Monthly Archives: October 2017

It’s the season of the sick

It’s almost Halloween, guys! The candy! The costumes! The cocktails! And most importantly, the release of season two of “Stranger Things”!

Truly, it’s the best time of the year.  

Ahem…

If you’re single.

But if you happen to be a parent, October really does live up to its reputation as the scariest month (and not just because your kids won’t let you binge-watch “Stranger Things” no matter how much you beg them).

Forget the mountain of treats that turn your offspring into manipulative and heartless sugar addicts. And all the idiots ordering that stupid zombie drink at Starbucks that takes the barista three hours to make when all you want is a giant-ass dark roast so you don’t collapse on top of your toddler. Or even the fact you can’t find a decent Halloween costume because they only make slutty costumes for women and you now have mom boobs that look ridiculous in a skimpy “Rainbow Brite” outfit.

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No, this is the scariest time of year because this is when it all starts. The season of the sick. The marathon of mucus. The tsunami of tsissues.

That relentless march of germs that invade your children’s bodies and doesn’t quit until that one beautiful week in May when everyone in your family is finally healthy again. (And then promptly begins again that beautiful week in June when everyone suddenly comes down with an awful summer cold).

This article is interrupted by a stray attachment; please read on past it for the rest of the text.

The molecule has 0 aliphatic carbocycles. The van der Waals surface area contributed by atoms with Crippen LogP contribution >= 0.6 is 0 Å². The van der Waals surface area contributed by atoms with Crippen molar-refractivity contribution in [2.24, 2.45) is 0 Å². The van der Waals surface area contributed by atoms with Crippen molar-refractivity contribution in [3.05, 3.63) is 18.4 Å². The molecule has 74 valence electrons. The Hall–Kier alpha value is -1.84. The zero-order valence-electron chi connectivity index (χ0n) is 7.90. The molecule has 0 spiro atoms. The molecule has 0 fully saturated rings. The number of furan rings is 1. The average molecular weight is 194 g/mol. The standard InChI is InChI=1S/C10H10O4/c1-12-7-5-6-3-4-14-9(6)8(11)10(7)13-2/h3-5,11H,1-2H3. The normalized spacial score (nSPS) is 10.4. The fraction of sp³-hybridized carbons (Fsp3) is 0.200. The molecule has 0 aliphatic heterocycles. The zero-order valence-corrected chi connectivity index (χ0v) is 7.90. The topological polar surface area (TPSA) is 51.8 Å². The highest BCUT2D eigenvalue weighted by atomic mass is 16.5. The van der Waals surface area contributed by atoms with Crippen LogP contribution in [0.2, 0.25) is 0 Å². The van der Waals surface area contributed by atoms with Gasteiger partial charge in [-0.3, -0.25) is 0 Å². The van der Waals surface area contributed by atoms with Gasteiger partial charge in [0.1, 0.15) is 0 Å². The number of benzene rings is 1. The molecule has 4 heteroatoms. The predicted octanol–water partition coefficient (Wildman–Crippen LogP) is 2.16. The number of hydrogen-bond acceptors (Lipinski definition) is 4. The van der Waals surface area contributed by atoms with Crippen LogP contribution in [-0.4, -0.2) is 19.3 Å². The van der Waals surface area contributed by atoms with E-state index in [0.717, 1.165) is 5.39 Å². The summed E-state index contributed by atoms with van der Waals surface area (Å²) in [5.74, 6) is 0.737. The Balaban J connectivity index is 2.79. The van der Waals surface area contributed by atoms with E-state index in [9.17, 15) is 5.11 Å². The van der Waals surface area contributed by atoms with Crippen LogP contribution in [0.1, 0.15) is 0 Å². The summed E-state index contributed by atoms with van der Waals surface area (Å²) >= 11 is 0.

It all starts NOW.

My kids don’t even have to be around other kids to get sick this time of year. If anyone within a 23-mile radius encounters even a single germ, my children somehow know (probably via mucus telepathy), and they immediately start ripping through tissue boxes like we own stock in Kleenex.

True story. We just got back from visiting family in Ohio. Now, my extended family has approximately 18,000 small children as members. Of those 18,000 children, approximately 17,999 were sick. Or just getting over being sick. Or just starting to come down with something. Or coughed sometime in September but we weren’t taking any chances.